Architectural Excellence with Insulated Metal Panels

Insulated metal panels offer environmental benefits, ease of installation, and potential for high design
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Sponsored by Metal Construction Association's Insulated Metal Panel Alliance
By Kathy Price-Robinson

Learning Objectives:

  1. Define the benefits of insulated metal panels for meeting environmental goals, ease of installation, cost effectiveness, and design potential.
  2. Describe notable sports and event facilities designed with insulated metal panels (IMPs) for durability and low maintenance.
  3. Discuss how IMPs played a major role in designing commercial and medical buildings with superior interior environmental quality.
  4. Identify high-performing educational, municipal, transportation, and aviation projects designed with IMPS.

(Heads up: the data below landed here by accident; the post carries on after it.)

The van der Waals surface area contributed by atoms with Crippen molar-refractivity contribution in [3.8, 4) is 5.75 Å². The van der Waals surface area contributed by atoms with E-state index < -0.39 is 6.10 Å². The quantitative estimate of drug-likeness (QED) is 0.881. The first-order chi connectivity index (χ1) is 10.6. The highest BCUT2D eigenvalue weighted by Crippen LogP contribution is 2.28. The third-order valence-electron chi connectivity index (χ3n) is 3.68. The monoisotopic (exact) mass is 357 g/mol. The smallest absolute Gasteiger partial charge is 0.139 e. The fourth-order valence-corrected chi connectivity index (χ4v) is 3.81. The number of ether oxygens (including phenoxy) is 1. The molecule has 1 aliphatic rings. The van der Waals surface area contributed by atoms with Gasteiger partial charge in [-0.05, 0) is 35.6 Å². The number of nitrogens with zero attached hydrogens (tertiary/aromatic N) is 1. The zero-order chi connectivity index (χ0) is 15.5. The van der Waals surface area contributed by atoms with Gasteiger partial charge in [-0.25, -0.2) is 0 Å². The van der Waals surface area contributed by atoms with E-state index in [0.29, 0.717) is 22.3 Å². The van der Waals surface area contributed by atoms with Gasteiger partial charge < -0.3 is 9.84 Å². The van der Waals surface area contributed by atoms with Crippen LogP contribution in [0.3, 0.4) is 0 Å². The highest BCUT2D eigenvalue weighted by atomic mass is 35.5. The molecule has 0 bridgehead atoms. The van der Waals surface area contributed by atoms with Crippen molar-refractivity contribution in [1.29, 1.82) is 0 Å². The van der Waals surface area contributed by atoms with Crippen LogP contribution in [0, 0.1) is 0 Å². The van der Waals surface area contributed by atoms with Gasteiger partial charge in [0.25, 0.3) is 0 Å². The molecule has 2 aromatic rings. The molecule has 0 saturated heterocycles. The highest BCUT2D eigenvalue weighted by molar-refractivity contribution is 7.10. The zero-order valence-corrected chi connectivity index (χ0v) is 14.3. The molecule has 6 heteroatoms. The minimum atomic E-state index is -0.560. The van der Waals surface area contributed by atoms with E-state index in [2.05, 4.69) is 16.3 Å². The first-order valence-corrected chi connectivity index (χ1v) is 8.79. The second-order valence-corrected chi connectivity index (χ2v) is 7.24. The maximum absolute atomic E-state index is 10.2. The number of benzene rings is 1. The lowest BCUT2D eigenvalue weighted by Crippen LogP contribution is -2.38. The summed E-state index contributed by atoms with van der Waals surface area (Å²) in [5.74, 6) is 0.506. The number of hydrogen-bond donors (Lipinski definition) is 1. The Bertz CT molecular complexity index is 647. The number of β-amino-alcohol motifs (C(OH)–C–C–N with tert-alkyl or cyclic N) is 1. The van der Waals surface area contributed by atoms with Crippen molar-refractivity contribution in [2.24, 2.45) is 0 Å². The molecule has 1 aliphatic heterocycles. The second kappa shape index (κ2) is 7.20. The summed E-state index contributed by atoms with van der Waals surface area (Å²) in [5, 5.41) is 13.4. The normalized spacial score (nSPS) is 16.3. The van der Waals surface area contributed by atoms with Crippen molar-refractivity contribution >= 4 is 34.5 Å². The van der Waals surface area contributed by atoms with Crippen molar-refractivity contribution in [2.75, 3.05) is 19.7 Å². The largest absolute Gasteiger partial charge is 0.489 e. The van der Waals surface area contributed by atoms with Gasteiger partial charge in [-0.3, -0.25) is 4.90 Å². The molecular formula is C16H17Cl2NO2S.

5. Describe noteworthy, durable, and energy-saving roofs designed with insulated metal panels.

Credits:

HSW
1 AIA LU/HSW
IACET
0.1 IACET CEU*
AIBD
1 AIBD P-CE
IDCEC
1 IDCEC CEU/HSW
IIBEC
1 IIBEC CEH
AAA
AAA 1 Structured Learning Hour
AANB
This course can be self-reported to the AANB, as per their CE Guidelines
AAPEI
AAPEI 1 Structured Learning Hour
MAA
MAA 1 Structured Learning Hour
NLAA
This course can be self-reported to the NLAA.
NSAA
This course can be self-reported to the NSAA
NWTAA
NWTAA 1 Structured Learning Hour
OAA
OAA 1 Learning Hour
SAA
SAA 1 Hour of Core Learning
 
This course can be self-reported to the AIBC, as per their CE Guidelines.
This course is approved as a Structured Course